• Bala says:

    Great article, very clear and concise !!
    definitely good starting point for beginner to understand spark architecture, advantage over Hadoop and how to leverage power of Spark to speed up machine learning algorithm execution.

    Waiting for more articles !!
    Thanks for sharing


  • Gil says:

    Hello Ankit,
    Thanks for this introduction. it’s very helpful.
    I tried to follow the tutorial step by step but i couldn’t py4j. I had to install pip before.

    Did you forget the step? or maybe i missed something.


  • Stas says:

    Great article! Are you planning to update it to the latest software versions (Spark 2,0,, Python 3 etc?)

  • Manash says:

    Nice introduction Ankit.

    Manash Chakraborty

  • anup kumar says:

    well done! very good article Ankit.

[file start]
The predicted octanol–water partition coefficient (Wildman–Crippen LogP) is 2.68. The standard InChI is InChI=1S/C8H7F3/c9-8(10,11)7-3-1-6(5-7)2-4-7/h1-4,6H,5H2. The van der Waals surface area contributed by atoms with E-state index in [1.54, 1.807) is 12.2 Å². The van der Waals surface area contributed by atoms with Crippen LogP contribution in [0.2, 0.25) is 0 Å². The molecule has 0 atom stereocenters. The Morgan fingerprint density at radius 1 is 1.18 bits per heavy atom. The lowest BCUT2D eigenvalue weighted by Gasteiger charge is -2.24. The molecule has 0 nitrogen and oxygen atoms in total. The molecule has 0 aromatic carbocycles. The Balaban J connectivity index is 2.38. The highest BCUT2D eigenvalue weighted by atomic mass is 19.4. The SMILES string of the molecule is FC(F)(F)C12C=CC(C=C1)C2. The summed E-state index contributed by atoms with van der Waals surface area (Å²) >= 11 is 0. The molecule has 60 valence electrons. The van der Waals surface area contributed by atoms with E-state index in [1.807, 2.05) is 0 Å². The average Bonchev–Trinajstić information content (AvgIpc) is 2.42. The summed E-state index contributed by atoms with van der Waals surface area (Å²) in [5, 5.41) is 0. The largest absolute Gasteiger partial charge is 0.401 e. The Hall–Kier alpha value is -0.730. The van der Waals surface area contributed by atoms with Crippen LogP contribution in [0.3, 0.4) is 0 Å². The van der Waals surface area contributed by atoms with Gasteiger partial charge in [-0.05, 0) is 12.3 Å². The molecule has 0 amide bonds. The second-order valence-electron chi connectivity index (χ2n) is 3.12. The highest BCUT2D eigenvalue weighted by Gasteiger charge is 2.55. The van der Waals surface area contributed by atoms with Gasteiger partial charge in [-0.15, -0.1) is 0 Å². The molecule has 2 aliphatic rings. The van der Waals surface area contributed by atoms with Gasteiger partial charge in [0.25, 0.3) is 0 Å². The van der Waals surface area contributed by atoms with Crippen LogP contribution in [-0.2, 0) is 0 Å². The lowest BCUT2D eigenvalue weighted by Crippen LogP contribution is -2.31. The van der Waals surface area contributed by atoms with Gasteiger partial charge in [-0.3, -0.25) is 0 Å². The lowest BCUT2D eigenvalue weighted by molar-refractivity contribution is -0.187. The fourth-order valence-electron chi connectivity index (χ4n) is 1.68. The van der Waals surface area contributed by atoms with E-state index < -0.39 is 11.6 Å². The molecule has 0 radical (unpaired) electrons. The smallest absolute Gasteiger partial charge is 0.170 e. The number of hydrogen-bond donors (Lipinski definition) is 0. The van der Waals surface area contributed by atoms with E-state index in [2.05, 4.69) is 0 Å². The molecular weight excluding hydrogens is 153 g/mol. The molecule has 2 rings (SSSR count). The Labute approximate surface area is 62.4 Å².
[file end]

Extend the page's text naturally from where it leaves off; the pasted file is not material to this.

• Dear Ankit,

    Very well Explained Architectural Insights of Apache Spark, Excellent Article.


  • Niranjan Kumar Nakkala says:

    Excellent article Ankit. Thank you.

  • Eric says:

    Great article, Ankit! One question: why do you recommend using Ubuntu – what are the benefits when one ‘is new to this domain’?

  • Vineet Shaily says:

    Greatttttttt article for machine learning n hadoop n spark. Unlike other articles it focuses on d details which is why its registered ally useful.
    Kudos ankit gupta grt job.

  • […] my previous article, I introduced you to the basics of Apache Spark, different data representations (RDD / DataFrame / […]

  • Austin says:

    Hey Ankit,

    Great introduction!
    Yet, when I was building the machine learning model.
    I got error message

    >>> train1 = t1.transform(Train1)

    Traceback (most recent call last):
    File “”, line 1, in
    NameError: name ‘t1’ is not defined

    Seems like I haven’t defied t1. Do you know how to fix it?



  • […] my first article, I introduced you to basic concepts of Apache Spark like how does it work, different cluster modes […]

  • Arpit Agrawal says:

    Nicely written and very useful for beginners.

    Thanks for writitng this tutorial